Cookies on this website

We use cookies to ensure that we give you the best experience on our website. If you click 'Accept all cookies' we'll assume that you are happy to receive all cookies and you won't see this message again. If you click 'Reject all non-essential cookies' only necessary cookies providing core functionality such as security, network management, and accessibility will be enabled. Click 'Find out more' for information on how to change your cookie settings.

© The Author 2016. Published by Oxford University Press on behalf of the British Society for Antimicrobial Chemotherapy. All rights reserved. Objectives: The volume of prescribed antibiotics is associated with antimicrobial resistance and, unlike most other antibiotic classes, flucloxacillin prescribing has increased. We aimed to describe UK primary care flucloxacillin prescribing and factors associated with subsequent antibiotic prescribing as a proxy for non-response. Patients and methods: Clinical Practice Research Datalink patients with acute prescriptions for oral flucloxacillin between January 2004 and December 2013, prescription details, associated Read codes and patient demographics were identified. Monthly prescribing rates were plotted and logistic regression identified factors associated with having a subsequent antibiotic prescription within 28 days. Results: 3031179 acute prescriptions for 1667431 patients were included. Average monthly prescription rates increased from 4.74 prescriptions per 1000 patient-months in 2004 to 5.74 (increase of 21.1%) in 2013. The highest prescribing rates and the largest increases in rates were seen in older adults (70+ years), but the overall increase in prescribing was not accounted for by an ageing population. Prescribing 500 mg tablets/capsules rather than 250 mg became more common. Children were frequently prescribed low doses and small volumes (5 day course) and prescribing declined for children, including for impetigo. Only 4.2% of new prescriptions involved co-prescription of another antibiotic. Age (< 5 and ≥60 years), diagnosis of 'cellulitis or abscess' or no associated code, and 500 mg dose were associated with a subsequent antibiotic prescription, which occurred after 17.6% of first prescriptions. Conclusions: There is a need to understand better the reasons for increased prescribing of flucloxacillin in primary care, optimal dosing (and the need to co-prescribe other antibiotics) and the reasons why one in five patients are prescribed a further antibiotic within 4 weeks.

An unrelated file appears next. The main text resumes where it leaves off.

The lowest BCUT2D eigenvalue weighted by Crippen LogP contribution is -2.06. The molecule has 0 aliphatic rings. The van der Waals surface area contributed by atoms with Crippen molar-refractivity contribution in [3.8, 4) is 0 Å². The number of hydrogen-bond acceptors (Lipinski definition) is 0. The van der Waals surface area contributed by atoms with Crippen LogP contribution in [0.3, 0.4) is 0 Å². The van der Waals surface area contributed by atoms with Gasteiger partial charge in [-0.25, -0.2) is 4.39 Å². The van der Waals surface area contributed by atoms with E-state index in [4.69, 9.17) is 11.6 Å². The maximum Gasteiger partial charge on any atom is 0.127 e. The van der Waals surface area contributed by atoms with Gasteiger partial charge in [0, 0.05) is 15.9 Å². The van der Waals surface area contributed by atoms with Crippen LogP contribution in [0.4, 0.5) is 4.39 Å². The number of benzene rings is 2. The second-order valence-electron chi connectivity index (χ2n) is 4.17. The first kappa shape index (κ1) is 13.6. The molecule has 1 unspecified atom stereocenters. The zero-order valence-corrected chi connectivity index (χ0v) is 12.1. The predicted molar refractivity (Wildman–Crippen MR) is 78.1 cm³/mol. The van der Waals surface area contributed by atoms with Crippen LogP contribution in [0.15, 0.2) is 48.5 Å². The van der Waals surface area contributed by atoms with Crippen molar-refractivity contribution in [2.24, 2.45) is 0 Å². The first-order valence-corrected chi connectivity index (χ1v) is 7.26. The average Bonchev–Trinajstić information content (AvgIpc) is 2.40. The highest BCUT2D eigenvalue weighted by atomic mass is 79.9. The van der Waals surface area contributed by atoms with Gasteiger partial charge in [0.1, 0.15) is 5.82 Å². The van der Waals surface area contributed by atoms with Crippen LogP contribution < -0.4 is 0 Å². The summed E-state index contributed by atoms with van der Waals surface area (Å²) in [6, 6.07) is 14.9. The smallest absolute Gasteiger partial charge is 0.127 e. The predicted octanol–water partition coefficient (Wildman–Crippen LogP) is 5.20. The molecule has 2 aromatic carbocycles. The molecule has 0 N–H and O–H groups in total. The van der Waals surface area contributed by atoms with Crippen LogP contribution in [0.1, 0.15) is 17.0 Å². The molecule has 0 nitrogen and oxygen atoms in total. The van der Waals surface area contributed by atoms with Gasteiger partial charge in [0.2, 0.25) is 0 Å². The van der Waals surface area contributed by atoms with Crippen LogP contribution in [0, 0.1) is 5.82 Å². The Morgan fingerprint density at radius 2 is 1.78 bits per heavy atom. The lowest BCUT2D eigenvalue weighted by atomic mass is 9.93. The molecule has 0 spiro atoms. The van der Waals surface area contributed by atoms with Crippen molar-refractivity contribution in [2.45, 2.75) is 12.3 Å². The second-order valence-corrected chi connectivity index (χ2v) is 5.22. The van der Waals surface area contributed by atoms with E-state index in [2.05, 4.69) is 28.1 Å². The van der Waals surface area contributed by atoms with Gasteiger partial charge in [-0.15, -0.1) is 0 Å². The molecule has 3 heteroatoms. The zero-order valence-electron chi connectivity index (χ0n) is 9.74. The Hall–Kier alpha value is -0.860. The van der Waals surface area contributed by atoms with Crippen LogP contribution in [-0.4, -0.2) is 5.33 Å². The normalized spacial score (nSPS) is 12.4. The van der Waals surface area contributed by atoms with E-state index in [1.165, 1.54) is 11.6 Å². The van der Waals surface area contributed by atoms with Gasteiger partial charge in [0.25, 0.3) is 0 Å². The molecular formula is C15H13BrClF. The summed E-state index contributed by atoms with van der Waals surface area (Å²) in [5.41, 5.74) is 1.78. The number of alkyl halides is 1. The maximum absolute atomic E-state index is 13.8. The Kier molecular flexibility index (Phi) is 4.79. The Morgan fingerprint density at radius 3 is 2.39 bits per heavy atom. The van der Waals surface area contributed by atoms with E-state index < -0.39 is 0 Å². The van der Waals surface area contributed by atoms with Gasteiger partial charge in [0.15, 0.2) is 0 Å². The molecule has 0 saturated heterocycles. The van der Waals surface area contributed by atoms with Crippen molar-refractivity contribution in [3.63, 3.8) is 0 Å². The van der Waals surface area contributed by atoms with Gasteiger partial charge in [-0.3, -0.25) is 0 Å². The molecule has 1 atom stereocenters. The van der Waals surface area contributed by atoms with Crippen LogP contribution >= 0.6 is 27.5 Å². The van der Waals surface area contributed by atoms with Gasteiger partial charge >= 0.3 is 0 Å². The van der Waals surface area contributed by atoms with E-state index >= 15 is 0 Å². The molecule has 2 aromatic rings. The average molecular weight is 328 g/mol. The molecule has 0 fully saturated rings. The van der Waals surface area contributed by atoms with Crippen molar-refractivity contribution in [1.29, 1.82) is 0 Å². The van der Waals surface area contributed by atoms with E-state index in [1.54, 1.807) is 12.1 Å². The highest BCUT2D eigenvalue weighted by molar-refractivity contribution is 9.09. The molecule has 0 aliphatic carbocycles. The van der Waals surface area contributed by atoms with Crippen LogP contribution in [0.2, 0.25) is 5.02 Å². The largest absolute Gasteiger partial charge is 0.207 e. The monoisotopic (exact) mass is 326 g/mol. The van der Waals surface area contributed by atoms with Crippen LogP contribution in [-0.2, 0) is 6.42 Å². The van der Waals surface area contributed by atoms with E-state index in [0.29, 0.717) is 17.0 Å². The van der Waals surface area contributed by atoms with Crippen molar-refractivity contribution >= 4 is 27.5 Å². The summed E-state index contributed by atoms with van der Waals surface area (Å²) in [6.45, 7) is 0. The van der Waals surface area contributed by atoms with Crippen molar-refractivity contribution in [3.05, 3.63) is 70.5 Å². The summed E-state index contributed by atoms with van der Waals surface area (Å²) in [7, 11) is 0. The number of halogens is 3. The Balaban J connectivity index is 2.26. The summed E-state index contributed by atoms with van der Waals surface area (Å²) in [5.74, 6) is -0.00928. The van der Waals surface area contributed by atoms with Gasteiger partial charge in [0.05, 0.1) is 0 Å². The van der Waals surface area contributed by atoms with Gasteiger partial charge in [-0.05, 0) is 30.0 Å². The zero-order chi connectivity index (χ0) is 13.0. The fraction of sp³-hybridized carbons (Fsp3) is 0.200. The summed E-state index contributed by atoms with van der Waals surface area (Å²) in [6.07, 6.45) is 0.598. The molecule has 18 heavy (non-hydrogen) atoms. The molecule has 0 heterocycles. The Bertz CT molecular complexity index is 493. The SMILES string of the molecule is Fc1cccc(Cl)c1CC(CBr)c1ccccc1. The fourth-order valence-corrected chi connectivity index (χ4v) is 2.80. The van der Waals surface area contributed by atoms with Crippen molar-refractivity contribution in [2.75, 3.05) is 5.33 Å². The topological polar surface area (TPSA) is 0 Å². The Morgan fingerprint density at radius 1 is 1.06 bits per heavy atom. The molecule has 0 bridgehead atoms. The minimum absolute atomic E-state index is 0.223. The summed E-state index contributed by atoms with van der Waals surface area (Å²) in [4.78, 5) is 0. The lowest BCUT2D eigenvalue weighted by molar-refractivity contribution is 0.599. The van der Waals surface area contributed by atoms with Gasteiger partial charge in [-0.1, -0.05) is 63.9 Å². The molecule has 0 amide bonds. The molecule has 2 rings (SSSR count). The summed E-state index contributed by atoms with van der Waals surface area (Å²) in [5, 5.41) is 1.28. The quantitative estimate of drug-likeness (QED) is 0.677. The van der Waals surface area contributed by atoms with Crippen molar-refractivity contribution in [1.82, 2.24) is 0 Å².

Original publication




Journal article


Journal of Antimicrobial Chemotherapy

Publication Date





2037 - 2046